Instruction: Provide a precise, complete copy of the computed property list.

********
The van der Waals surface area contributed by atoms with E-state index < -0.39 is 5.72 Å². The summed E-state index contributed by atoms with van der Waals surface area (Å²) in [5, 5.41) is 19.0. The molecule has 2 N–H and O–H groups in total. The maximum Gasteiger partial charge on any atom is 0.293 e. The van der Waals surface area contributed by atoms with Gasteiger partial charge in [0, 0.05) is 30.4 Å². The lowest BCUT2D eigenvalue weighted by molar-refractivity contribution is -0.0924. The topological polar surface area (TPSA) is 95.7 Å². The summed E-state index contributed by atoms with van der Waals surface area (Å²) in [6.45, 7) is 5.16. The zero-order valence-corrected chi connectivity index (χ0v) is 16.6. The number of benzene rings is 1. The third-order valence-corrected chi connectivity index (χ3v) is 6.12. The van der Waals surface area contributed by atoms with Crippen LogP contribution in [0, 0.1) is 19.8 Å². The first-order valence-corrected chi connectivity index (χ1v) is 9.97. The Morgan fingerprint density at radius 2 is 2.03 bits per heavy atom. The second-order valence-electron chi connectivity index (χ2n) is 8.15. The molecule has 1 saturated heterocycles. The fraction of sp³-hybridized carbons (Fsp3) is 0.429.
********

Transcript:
The van der Waals surface area contributed by atoms with E-state index < -0.39 is 5.72 Å². The summed E-state index contributed by atoms with van der Waals surface area (Å²) in [5, 5.41) is 19.0. The molecule has 2 N–H and O–H groups in total. The maximum Gasteiger partial charge on any atom is 0.293 e. The van der Waals surface area contributed by atoms with Gasteiger partial charge in [0, 0.05) is 30.4 Å². The lowest BCUT2D eigenvalue weighted by molar-refractivity contribution is -0.0924. The topological polar surface area (TPSA) is 95.7 Å². The summed E-state index contributed by atoms with van der Waals surface area (Å²) in [6.45, 7) is 5.16. The zero-order valence-corrected chi connectivity index (χ0v) is 16.6. The number of benzene rings is 1. The third-order valence-corrected chi connectivity index (χ3v) is 6.12. The van der Waals surface area contributed by atoms with Crippen LogP contribution in [0, 0.1) is 19.8 Å². The first-order valence-corrected chi connectivity index (χ1v) is 9.97. The Morgan fingerprint density at radius 2 is 2.03 bits per heavy atom. The second-order valence-electron chi connectivity index (χ2n) is 8.15. The molecule has 1 saturated heterocycles. The fraction of sp³-hybridized carbons (Fsp3) is 0.429.